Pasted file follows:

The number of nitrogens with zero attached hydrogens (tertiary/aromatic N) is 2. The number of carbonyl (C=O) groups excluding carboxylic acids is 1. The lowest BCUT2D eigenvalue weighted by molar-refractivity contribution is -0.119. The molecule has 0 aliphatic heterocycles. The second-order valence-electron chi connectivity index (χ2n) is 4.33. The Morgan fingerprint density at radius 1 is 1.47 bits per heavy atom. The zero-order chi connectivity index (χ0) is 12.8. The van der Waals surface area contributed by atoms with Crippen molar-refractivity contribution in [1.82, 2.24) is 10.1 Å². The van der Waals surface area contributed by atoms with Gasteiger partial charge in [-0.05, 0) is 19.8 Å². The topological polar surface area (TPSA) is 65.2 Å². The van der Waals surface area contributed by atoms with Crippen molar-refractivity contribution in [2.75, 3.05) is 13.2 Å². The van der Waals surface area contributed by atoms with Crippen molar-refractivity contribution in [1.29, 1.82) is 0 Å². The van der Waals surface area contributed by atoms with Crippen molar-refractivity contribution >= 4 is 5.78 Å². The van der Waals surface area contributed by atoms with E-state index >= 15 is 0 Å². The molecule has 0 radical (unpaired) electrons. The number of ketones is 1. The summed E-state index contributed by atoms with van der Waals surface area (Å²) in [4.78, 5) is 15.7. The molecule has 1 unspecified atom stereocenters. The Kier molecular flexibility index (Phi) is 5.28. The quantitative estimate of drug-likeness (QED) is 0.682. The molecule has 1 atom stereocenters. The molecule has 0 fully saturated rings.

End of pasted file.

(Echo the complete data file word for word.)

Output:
The number of nitrogens with zero attached hydrogens (tertiary/aromatic N) is 2. The number of carbonyl (C=O) groups excluding carboxylic acids is 1. The lowest BCUT2D eigenvalue weighted by molar-refractivity contribution is -0.119. The molecule has 0 aliphatic heterocycles. The second-order valence-electron chi connectivity index (χ2n) is 4.33. The Morgan fingerprint density at radius 1 is 1.47 bits per heavy atom. The zero-order chi connectivity index (χ0) is 12.8. The van der Waals surface area contributed by atoms with Crippen molar-refractivity contribution in [1.82, 2.24) is 10.1 Å². The van der Waals surface area contributed by atoms with Gasteiger partial charge in [-0.05, 0) is 19.8 Å². The topological polar surface area (TPSA) is 65.2 Å². The van der Waals surface area contributed by atoms with Crippen molar-refractivity contribution in [2.75, 3.05) is 13.2 Å². The van der Waals surface area contributed by atoms with Crippen molar-refractivity contribution in [1.29, 1.82) is 0 Å². The van der Waals surface area contributed by atoms with Crippen molar-refractivity contribution >= 4 is 5.78 Å². The van der Waals surface area contributed by atoms with E-state index >= 15 is 0 Å². The molecule has 0 radical (unpaired) electrons. The number of ketones is 1. The summed E-state index contributed by atoms with van der Waals surface area (Å²) in [4.78, 5) is 15.7. The molecule has 1 unspecified atom stereocenters. The Kier molecular flexibility index (Phi) is 5.28. The quantitative estimate of drug-likeness (QED) is 0.682. The molecule has 1 atom stereocenters. The molecule has 0 fully saturated rings.